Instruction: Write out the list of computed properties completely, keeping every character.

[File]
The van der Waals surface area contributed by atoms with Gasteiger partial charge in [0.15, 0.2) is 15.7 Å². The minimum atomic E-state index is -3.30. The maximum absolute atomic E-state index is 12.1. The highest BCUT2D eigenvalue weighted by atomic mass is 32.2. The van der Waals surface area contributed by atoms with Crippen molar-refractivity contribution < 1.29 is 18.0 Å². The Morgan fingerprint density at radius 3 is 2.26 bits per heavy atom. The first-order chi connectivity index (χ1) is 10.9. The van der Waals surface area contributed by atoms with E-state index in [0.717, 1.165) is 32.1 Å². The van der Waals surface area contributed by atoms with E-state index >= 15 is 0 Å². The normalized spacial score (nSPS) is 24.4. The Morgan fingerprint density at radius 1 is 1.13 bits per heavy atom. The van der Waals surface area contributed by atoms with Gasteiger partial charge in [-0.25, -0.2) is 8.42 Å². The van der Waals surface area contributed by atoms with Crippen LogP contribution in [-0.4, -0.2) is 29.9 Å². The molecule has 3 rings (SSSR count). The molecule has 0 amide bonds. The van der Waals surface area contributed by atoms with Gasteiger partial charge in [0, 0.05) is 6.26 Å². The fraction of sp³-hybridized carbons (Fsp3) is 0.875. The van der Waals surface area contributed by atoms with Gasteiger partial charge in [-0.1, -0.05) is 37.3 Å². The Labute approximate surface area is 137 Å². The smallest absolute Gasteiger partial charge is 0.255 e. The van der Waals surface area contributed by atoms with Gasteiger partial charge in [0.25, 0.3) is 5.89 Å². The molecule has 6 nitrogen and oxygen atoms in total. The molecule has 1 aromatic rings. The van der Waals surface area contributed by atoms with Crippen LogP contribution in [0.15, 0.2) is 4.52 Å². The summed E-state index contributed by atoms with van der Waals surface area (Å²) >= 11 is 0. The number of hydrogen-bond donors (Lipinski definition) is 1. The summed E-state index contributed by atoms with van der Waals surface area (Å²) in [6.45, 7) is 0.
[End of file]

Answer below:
The van der Waals surface area contributed by atoms with Gasteiger partial charge in [0.15, 0.2) is 15.7 Å². The minimum atomic E-state index is -3.30. The maximum absolute atomic E-state index is 12.1. The highest BCUT2D eigenvalue weighted by atomic mass is 32.2. The van der Waals surface area contributed by atoms with Crippen molar-refractivity contribution < 1.29 is 18.0 Å². The Morgan fingerprint density at radius 3 is 2.26 bits per heavy atom. The first-order chi connectivity index (χ1) is 10.9. The van der Waals surface area contributed by atoms with E-state index in [0.717, 1.165) is 32.1 Å². The van der Waals surface area contributed by atoms with E-state index >= 15 is 0 Å². The normalized spacial score (nSPS) is 24.4. The Morgan fingerprint density at radius 1 is 1.13 bits per heavy atom. The van der Waals surface area contributed by atoms with Gasteiger partial charge in [-0.25, -0.2) is 8.42 Å². The van der Waals surface area contributed by atoms with Crippen LogP contribution in [-0.4, -0.2) is 29.9 Å². The molecule has 3 rings (SSSR count). The molecule has 0 amide bonds. The van der Waals surface area contributed by atoms with Gasteiger partial charge in [0, 0.05) is 6.26 Å². The fraction of sp³-hybridized carbons (Fsp3) is 0.875. The van der Waals surface area contributed by atoms with Gasteiger partial charge in [-0.1, -0.05) is 37.3 Å². The Labute approximate surface area is 137 Å². The smallest absolute Gasteiger partial charge is 0.255 e. The van der Waals surface area contributed by atoms with Gasteiger partial charge in [0.25, 0.3) is 5.89 Å². The molecule has 6 nitrogen and oxygen atoms in total. The molecule has 1 aromatic rings. The van der Waals surface area contributed by atoms with Crippen LogP contribution in [0.15, 0.2) is 4.52 Å². The summed E-state index contributed by atoms with van der Waals surface area (Å²) >= 11 is 0. The number of hydrogen-bond donors (Lipinski definition) is 1. The summed E-state index contributed by atoms with van der Waals surface area (Å²) in [6.45, 7) is 0.